TURNING TABLES OF PENALTIES ON MANAGEMENT
Not long ago MSPB overturned an adverse action because of a mistake management made using its own table of penalties to set the penalty. The mistake was not an obvious one. We want to call it to your attention so you can look for it.
The employee was charged with an offense that was not specifically listed in the agency’s table of penalties. When the deciding official was finalizing the penalty to be imposed, she considered what she thought was the closest kind of infraction and imposed the penalty recommended for that rule violation. The employee and Board only learned of this use of the table when the deciding official testified at the appeal hearing that she used it to choose a penalty. That may seem reasonable to the average person, but as far as MSPB is concerned it is a violation of the employee’s Constitutional due process rights because-
The appellant did not have an opportunity to respond to that aspect of the agency’s table of penalties. We find that the agency’s reliance on the recommended penalty for a charge other than those set forth in the notice of proposed removal cannot fairly be deemed cumulative or immaterial to the deciding official’s decision. We therefore conclude that the agency violated the appellant’s due process rights by denying her notice of the specific information considered and an opportunity to respond. (See Jenkins v. EPA, 118 MSPR 101, (May 4, 2012))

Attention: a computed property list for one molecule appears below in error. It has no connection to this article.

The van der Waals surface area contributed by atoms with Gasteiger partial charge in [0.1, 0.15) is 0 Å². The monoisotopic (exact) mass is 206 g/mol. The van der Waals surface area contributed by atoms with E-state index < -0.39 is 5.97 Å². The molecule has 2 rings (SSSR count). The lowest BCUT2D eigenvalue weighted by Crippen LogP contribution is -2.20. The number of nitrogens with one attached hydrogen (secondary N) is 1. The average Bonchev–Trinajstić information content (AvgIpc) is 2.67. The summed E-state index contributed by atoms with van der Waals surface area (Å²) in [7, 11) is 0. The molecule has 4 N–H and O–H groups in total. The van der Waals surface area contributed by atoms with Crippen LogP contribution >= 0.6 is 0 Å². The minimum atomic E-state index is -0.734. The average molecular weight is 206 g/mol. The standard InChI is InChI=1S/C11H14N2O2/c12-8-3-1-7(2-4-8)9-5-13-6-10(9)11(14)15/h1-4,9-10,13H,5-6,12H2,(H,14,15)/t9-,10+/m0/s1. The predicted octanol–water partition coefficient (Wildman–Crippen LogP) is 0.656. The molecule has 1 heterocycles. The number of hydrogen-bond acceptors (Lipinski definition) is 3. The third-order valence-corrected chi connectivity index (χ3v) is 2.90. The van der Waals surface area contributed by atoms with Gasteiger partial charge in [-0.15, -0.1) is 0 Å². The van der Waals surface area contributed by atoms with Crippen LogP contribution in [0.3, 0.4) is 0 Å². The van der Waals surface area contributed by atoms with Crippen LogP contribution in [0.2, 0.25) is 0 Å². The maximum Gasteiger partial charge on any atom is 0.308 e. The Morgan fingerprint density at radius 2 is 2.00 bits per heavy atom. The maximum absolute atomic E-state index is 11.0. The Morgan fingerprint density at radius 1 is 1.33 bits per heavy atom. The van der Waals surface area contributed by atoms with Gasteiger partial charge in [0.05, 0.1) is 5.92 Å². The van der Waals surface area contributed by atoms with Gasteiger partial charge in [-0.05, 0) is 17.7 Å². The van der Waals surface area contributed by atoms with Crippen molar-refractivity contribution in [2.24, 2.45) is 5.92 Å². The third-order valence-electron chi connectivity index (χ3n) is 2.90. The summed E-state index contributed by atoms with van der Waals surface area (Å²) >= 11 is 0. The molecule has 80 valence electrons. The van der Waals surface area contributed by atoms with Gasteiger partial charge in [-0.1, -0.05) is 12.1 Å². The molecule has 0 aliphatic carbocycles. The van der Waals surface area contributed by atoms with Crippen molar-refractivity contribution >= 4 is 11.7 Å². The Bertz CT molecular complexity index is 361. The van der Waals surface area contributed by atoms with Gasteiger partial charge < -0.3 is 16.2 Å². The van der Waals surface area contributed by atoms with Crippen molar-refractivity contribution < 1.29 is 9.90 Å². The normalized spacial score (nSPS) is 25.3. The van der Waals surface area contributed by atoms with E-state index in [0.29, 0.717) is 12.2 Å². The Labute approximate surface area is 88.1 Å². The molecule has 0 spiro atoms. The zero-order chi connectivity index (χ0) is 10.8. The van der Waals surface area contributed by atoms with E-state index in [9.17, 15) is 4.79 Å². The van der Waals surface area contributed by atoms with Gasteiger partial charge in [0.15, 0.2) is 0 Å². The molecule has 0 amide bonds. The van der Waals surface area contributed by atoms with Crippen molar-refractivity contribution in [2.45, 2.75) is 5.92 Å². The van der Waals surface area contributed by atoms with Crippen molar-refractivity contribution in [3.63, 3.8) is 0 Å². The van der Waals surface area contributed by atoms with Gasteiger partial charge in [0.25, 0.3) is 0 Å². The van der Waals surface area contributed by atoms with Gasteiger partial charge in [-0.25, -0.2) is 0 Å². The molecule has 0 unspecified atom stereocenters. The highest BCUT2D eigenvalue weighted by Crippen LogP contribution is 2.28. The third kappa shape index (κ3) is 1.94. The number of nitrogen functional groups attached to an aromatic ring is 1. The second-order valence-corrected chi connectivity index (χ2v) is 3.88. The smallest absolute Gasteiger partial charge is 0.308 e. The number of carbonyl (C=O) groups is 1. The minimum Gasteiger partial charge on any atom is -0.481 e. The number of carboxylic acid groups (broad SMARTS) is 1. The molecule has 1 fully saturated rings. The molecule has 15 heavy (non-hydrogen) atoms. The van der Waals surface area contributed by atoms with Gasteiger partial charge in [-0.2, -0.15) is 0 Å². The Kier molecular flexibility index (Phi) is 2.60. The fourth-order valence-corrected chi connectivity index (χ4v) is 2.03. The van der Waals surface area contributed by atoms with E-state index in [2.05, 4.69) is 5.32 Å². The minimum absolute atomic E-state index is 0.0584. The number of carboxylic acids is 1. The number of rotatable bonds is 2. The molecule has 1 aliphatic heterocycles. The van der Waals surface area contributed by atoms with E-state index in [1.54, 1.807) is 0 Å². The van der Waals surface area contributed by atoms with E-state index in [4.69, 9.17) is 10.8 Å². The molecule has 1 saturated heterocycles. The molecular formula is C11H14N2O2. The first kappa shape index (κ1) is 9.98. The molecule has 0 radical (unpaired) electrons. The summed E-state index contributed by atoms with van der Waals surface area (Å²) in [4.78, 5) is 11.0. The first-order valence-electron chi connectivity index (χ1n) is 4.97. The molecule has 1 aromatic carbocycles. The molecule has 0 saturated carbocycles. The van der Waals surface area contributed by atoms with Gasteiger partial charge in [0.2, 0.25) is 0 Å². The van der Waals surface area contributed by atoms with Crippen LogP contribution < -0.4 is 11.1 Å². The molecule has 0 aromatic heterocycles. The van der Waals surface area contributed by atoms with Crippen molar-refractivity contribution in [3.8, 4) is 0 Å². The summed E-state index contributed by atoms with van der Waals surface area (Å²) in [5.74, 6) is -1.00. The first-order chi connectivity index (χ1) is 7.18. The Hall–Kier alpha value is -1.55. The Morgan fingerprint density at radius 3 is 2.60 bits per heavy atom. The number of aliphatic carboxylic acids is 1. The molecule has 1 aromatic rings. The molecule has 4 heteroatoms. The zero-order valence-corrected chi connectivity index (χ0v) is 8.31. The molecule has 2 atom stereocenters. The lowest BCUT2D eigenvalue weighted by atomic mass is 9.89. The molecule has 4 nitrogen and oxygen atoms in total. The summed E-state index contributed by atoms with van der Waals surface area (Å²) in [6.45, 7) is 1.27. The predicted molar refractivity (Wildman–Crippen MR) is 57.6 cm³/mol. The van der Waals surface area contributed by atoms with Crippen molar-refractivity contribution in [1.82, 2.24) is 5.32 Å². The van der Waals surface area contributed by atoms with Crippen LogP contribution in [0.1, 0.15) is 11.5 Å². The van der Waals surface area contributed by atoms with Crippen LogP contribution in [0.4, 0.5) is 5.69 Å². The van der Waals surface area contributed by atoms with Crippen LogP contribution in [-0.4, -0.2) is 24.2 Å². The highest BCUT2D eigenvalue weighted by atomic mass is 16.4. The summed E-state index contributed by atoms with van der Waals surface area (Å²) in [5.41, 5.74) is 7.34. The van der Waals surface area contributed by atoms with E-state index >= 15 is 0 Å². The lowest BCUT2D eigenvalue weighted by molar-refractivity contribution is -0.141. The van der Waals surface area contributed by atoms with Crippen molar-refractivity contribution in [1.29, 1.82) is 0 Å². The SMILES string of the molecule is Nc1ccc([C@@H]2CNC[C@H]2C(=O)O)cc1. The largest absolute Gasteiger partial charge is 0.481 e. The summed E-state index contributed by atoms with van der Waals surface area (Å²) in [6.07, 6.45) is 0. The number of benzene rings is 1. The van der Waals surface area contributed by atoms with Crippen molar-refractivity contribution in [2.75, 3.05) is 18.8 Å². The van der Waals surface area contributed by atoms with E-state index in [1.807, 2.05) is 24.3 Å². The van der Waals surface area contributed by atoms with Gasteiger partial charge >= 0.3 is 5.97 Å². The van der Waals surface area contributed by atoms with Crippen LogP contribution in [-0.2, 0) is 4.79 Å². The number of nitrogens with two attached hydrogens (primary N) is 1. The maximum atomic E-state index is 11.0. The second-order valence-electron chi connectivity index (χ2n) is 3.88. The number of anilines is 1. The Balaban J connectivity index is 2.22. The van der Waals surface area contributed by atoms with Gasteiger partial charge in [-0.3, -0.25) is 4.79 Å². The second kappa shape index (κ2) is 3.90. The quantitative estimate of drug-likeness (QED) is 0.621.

So, for all those union reps out there who represent disciplined employees check the decision letters to see if there is any mention of the table of penalties or any other fact which was not included in the notice of proposed action. For example, if the deciding official mentions in the decision letter that she considered the penalties imposed in similar cases or some agency policy about the infraction those would likely be due process violations. Similarly, this case underscores how important it is in a hearing to cross-examine the deciding official to have her explain in great detail the thought process she used to reach her decision. If she blurts out consideration of some fact never before mentioned, the employee may have a similar due process violation.